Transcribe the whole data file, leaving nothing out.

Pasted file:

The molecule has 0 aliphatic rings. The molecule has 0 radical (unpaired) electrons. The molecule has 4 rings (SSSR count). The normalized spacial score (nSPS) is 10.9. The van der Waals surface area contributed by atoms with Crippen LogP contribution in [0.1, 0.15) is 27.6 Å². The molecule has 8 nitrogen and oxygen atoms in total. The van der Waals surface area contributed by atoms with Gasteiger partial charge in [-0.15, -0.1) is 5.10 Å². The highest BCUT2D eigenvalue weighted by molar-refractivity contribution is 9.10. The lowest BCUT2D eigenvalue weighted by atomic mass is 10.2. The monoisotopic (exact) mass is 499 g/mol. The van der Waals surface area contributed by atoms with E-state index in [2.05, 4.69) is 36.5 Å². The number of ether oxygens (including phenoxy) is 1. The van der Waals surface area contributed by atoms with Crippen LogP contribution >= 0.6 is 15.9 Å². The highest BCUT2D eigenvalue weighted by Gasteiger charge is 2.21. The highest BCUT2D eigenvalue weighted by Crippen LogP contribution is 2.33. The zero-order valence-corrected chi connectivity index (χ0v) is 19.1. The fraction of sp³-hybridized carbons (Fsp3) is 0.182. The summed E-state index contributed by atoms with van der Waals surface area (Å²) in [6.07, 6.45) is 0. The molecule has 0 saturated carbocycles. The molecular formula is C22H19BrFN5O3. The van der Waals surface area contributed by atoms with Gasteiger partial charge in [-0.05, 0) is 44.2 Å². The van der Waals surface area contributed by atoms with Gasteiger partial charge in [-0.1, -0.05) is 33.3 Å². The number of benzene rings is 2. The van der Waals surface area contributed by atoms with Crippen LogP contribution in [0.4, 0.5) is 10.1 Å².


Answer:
The molecule has 0 aliphatic rings. The molecule has 0 radical (unpaired) electrons. The molecule has 4 rings (SSSR count). The normalized spacial score (nSPS) is 10.9. The van der Waals surface area contributed by atoms with Crippen LogP contribution in [0.1, 0.15) is 27.6 Å². The molecule has 8 nitrogen and oxygen atoms in total. The van der Waals surface area contributed by atoms with Gasteiger partial charge in [-0.15, -0.1) is 5.10 Å². The highest BCUT2D eigenvalue weighted by molar-refractivity contribution is 9.10. The lowest BCUT2D eigenvalue weighted by atomic mass is 10.2. The monoisotopic (exact) mass is 499 g/mol. The van der Waals surface area contributed by atoms with E-state index in [2.05, 4.69) is 36.5 Å². The number of ether oxygens (including phenoxy) is 1. The van der Waals surface area contributed by atoms with Crippen LogP contribution >= 0.6 is 15.9 Å². The highest BCUT2D eigenvalue weighted by Gasteiger charge is 2.21. The highest BCUT2D eigenvalue weighted by Crippen LogP contribution is 2.33. The zero-order valence-corrected chi connectivity index (χ0v) is 19.1. The fraction of sp³-hybridized carbons (Fsp3) is 0.182. The summed E-state index contributed by atoms with van der Waals surface area (Å²) in [6.07, 6.45) is 0. The molecule has 0 saturated carbocycles. The molecular formula is C22H19BrFN5O3. The van der Waals surface area contributed by atoms with Gasteiger partial charge in [-0.05, 0) is 44.2 Å². The van der Waals surface area contributed by atoms with Gasteiger partial charge in [-0.1, -0.05) is 33.3 Å². The number of benzene rings is 2. The van der Waals surface area contributed by atoms with Crippen LogP contribution in [0.4, 0.5) is 10.1 Å².